Readin’ Sweden With the new year upon us, Pasatiempo asked five New Mexico authors: What is the first book you intend to read in 2010?
Johnny D. Boggs: First up for fiction is David Morrell’s Burnt Sienna, mainly because I have an action novel due to my publisher this spring, and nobody can blend slam-bang action and intriguing multidimensional characters like Morrell, so I’m hoping to learn something or two. Nonfiction titles (all research material for a novel due later in the year) include The Eighteenth Missouri by Leslie Anders and Larry J. Daniel’s Shiloh: The Battle That Changed the Civil War.
Nasario Garcia: Jan Goodwin’s Price of Honor: Muslim Women Lift the Veil of Silence on the Islamic World, a New York Times Notable Book. Day by day, the world shrinks before our eyes. As this occurs, we must strive to better understand other countries, their cultures and traditions. Of special interest are the taboos that are wreaking havoc with the hearts and minds of Islamic women.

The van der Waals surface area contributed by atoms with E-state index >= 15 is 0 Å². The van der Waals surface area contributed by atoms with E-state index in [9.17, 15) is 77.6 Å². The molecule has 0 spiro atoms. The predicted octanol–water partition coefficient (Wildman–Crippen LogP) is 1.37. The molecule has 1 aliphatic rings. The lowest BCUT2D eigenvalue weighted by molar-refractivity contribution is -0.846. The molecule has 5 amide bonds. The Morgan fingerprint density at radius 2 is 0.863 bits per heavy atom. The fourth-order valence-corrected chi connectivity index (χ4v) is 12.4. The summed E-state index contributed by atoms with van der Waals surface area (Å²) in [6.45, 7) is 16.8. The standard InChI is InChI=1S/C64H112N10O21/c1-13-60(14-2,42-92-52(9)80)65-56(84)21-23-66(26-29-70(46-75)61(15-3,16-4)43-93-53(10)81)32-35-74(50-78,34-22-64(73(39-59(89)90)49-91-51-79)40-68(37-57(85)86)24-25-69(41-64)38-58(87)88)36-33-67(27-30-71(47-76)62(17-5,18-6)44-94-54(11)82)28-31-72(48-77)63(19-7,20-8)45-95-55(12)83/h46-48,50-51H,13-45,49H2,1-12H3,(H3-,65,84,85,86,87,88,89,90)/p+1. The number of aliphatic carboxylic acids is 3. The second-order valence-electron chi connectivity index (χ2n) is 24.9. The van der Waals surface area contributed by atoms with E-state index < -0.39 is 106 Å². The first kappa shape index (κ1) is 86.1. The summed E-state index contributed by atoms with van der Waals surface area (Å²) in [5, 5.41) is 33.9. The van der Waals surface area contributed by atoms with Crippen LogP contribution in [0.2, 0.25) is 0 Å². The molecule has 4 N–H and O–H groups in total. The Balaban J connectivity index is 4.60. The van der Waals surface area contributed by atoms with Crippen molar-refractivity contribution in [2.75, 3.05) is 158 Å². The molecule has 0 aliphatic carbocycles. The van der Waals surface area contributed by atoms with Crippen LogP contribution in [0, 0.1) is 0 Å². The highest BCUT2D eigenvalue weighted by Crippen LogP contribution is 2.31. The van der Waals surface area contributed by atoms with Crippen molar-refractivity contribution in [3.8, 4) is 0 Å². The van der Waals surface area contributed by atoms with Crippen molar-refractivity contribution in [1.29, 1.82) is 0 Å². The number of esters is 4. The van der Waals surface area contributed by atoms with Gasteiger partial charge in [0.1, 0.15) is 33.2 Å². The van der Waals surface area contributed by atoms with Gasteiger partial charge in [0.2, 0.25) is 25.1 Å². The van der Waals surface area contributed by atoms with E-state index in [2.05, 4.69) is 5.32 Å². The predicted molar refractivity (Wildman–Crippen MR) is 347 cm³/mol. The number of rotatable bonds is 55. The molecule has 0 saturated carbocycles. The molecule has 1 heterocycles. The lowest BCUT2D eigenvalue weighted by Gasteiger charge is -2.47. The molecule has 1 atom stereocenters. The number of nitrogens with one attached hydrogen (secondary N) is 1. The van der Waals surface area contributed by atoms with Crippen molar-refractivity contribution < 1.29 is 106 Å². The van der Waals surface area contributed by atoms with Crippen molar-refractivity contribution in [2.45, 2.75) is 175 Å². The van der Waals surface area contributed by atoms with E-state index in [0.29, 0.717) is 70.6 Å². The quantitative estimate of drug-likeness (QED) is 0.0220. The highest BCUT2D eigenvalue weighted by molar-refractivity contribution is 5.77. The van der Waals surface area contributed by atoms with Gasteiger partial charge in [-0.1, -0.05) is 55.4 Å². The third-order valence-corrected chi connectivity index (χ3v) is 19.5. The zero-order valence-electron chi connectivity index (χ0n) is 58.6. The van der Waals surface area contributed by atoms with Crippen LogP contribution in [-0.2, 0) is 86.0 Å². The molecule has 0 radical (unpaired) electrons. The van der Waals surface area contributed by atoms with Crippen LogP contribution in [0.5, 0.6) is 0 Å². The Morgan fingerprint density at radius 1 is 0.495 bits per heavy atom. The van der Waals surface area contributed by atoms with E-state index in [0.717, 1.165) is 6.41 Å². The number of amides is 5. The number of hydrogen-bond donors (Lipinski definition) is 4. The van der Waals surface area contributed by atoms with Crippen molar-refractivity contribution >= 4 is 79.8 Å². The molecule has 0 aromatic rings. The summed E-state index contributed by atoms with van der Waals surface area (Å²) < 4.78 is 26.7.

Anne Hillerman: I bought Carmella Padilla’s El Rancho de las Golondrinas last summer and looked at Jack Parson’s beautiful photos but never got a chance to read it. Carmella is such a fine writer, and this is a nice dose of human goodness to ring in the new year.
Michael McGarrity: The Girl Who Played With Fire, by the Swedish writer Stieg Larsson, who died in 2004. Although I write crime fiction, I don’t tend to read a lot of it. I found Larsson’s first novel, The Girl With the Dragon Tattoo, compelling, richly atmospheric, and peppered with absorbing characters.
David Morrell: Stieg Larsson’s The Girl Who Played With Fire. It’s from a series that is easily the hottest group of thrillers in the world. Larsson is a Swedish author who wrote the three books and then dropped dead. A cult has developed about him.